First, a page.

DAB and Radio experts PURE have made the leap into the cloud with a new service called Pure Music, which will rival the likes of Spotify and Deezer.
Pure Music is a subscription service which will bring the user music on-demand and wherever they go, with compatibility for a wide range of devices.
For the reasonable cost of £4.99 per month, subscribers will gain access to millions of songs from the Pure Music library. You’ll be able to listen to tracks on your PC or laptop using the Pure Lounge website, on your smartphone using the Pure Music app, or on a selection of PURE’s Internet Radios.
Listening is unlimited and advert free, with all content being stored in the cloud. This means you don’t have to store your music anywhere, freeing up valuable space on your PC or phone. In the Pure Lounge you can browse and search for artists, albums or songs, create playlists, listen to online radio stations and even view recommendations based on your listening preferences.
PURE have a range of eight Internet Radios which are also capable of streaming music from the new Pure Music service, so you’ll be able to listen in the kitchen, in the garden or anywhere else in the house. The Internet Radios compatible with the service are: ONE Flow, EVOKE Flow, Oasis Flow, AVANTI Flow, Sirocco 550, Siesta Flow, Contour and Sensia.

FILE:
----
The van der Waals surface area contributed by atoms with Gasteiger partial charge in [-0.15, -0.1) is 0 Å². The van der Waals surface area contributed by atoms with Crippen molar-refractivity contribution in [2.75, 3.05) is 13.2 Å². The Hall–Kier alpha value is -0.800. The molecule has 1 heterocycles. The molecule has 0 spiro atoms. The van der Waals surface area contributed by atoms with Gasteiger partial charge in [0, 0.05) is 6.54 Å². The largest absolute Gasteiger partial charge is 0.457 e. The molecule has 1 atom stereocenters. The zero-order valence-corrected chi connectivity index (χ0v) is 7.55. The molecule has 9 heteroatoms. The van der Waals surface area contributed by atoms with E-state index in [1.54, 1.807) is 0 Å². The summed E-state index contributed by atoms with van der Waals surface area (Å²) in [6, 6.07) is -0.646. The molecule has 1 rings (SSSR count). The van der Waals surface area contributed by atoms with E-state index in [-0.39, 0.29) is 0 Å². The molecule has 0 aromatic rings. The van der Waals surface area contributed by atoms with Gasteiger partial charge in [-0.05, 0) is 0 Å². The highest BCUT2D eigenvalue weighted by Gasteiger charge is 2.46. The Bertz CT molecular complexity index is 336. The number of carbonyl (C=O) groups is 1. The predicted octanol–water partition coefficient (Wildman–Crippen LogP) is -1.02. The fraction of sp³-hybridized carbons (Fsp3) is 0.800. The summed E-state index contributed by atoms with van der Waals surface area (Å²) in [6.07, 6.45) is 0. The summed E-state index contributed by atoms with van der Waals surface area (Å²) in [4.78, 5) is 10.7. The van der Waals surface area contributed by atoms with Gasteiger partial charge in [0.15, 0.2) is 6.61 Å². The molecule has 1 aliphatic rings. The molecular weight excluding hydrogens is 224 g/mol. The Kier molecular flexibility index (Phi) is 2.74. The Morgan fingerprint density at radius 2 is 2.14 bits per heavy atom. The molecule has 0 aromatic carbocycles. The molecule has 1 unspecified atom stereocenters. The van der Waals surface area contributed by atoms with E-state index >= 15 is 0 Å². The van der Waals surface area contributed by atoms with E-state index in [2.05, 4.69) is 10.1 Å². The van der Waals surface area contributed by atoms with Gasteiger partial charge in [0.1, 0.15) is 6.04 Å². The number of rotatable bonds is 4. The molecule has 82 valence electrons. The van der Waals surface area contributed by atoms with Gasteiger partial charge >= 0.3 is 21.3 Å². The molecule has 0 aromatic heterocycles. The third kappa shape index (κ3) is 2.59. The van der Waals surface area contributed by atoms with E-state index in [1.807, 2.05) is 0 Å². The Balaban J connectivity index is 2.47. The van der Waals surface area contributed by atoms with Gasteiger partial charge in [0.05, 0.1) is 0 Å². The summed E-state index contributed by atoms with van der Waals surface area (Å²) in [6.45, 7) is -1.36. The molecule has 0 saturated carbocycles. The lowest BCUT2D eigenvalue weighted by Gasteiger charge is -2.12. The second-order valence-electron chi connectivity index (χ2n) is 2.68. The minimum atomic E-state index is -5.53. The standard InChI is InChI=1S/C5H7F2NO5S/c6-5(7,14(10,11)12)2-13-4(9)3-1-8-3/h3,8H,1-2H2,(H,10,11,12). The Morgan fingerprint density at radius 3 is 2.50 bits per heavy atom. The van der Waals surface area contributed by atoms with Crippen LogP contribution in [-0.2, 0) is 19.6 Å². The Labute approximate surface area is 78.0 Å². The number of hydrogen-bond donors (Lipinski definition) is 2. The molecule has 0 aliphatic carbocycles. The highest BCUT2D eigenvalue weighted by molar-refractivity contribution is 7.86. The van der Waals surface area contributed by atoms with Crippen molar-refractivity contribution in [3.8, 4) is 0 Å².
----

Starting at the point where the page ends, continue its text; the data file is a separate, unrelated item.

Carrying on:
There is currently an app available for iPhone and iPod Touch which lets you stream music from the new Pure service, and we’re told that a version for Android smartphones and devices will be along very soon.
It’s nice to see a new contender in the music streaming market, and we can certainly see where PURE’s Pure Music service will appeal to consumers. Those who have a Pure Internet Radio in any room in the house will be able to browse and listen to tunes from the service using a Wi-Fi connection. Equally, if you have an iPhone or iPod Touch you can stream music anywhere, and dock your device to a speaker to pump out the tunes.
The service will go live to UK customers in December, and will be rolled out to other countries worldwide later in 2012.
Is Pure Music a service you would subscribe for instead of Spotify or Deezer?
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